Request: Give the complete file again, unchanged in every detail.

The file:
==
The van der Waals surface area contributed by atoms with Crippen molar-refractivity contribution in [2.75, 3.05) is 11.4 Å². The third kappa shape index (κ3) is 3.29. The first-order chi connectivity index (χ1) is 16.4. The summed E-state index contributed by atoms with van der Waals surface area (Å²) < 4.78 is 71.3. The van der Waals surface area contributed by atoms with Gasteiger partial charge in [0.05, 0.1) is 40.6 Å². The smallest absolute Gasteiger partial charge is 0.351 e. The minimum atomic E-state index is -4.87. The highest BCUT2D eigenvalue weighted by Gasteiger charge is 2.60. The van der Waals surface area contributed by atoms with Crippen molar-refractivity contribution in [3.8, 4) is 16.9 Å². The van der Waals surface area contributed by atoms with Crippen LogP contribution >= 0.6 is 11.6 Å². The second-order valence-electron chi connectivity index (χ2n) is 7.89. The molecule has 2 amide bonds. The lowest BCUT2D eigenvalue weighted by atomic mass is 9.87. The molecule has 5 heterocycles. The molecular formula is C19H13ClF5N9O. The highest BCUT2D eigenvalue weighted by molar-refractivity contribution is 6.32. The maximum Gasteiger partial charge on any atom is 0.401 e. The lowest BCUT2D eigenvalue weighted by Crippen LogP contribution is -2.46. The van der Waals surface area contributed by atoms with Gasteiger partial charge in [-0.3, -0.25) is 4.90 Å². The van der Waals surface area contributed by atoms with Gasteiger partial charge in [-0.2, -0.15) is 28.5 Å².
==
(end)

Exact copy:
The van der Waals surface area contributed by atoms with Crippen molar-refractivity contribution in [2.75, 3.05) is 11.4 Å². The third kappa shape index (κ3) is 3.29. The first-order chi connectivity index (χ1) is 16.4. The summed E-state index contributed by atoms with van der Waals surface area (Å²) < 4.78 is 71.3. The van der Waals surface area contributed by atoms with Gasteiger partial charge in [0.05, 0.1) is 40.6 Å². The smallest absolute Gasteiger partial charge is 0.351 e. The minimum atomic E-state index is -4.87. The highest BCUT2D eigenvalue weighted by Gasteiger charge is 2.60. The van der Waals surface area contributed by atoms with Crippen molar-refractivity contribution in [3.8, 4) is 16.9 Å². The van der Waals surface area contributed by atoms with Crippen LogP contribution >= 0.6 is 11.6 Å². The second-order valence-electron chi connectivity index (χ2n) is 7.89. The molecule has 2 amide bonds. The lowest BCUT2D eigenvalue weighted by atomic mass is 9.87. The molecule has 5 heterocycles. The molecular formula is C19H13ClF5N9O. The highest BCUT2D eigenvalue weighted by molar-refractivity contribution is 6.32. The maximum Gasteiger partial charge on any atom is 0.401 e. The lowest BCUT2D eigenvalue weighted by Crippen LogP contribution is -2.46. The van der Waals surface area contributed by atoms with Gasteiger partial charge in [-0.3, -0.25) is 4.90 Å². The van der Waals surface area contributed by atoms with Gasteiger partial charge in [-0.2, -0.15) is 28.5 Å².